Presenter: Christos Chatzilenas Date: 10 July 2018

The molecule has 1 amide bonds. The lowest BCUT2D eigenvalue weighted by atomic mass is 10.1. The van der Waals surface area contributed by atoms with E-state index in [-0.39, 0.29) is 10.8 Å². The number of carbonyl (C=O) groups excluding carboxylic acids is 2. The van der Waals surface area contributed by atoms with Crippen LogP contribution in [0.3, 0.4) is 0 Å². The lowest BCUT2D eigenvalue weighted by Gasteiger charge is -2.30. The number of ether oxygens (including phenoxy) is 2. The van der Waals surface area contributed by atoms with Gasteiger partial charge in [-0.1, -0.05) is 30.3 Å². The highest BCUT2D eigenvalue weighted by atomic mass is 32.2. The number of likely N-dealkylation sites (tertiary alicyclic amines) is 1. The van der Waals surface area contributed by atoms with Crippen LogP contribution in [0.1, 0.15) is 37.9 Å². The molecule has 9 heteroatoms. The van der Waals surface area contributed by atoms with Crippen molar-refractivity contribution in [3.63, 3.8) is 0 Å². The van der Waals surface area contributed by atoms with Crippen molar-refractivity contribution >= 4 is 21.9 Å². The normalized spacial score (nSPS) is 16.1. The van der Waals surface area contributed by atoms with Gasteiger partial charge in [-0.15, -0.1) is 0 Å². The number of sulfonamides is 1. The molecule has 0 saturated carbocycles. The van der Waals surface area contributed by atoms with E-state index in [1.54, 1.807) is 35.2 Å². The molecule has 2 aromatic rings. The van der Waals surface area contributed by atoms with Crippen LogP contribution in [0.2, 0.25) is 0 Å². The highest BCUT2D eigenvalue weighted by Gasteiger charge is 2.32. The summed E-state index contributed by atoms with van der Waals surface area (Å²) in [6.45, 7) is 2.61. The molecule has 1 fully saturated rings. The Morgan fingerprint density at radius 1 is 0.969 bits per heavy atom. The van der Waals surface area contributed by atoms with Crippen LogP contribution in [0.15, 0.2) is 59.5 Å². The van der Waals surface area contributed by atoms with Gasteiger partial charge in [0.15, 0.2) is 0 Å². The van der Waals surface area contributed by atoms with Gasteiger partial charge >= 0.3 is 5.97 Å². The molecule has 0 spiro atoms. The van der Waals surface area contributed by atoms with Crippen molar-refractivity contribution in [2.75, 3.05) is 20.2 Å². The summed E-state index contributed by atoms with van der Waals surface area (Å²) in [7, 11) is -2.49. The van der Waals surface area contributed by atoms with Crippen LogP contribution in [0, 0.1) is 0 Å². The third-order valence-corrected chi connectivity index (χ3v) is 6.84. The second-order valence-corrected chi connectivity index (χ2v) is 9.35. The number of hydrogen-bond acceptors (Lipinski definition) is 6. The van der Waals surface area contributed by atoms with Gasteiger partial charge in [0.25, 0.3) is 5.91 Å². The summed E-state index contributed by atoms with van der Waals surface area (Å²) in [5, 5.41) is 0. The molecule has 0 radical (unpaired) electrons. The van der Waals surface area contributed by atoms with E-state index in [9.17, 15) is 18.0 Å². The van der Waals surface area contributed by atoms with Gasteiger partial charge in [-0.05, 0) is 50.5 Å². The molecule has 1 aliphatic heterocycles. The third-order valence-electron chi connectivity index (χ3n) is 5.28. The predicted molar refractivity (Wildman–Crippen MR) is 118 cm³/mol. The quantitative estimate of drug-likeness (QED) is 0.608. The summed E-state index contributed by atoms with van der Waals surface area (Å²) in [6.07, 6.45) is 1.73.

A decompiler is a computer program that takes as input an executable file and produces a high-level source code file which can be recompiled successfully. Even though a decompiler may not always reconstruct perfectly the original source code, it remains an important tool for reverse engineering of computer software. The process of decompilation is very useful for the recovery of lost source code, for analyzing and understanding software whose code is not available, even for computer security in some cases. In this thesis, in order to address the decompilation problem we transform it to a translation problem which can be solved using machine translation. Two approaches are studied, statistical and neural machine translation, using two open-source tools Moses and OpenNMT, respectively. Maven repositories are retrieved from GitHub in order to form the dataset and an appropriate procedure is used to construct the parallel corpora. In this context experiments in Moses are not successful while the result of translation using neural machine translation, is fairly good. The difference between the decompiler presented in this thesis and existing Java decompilers is the fact that it can translate isolated bytecode snippets. Furthermore, this approach can be extended to produce better results by recovering comments, variables, methods and class names. Finally, this study illustrates that the Java source code which is produced from the decompilation is often accurate and can provide a useful picture of the snippets' behavior.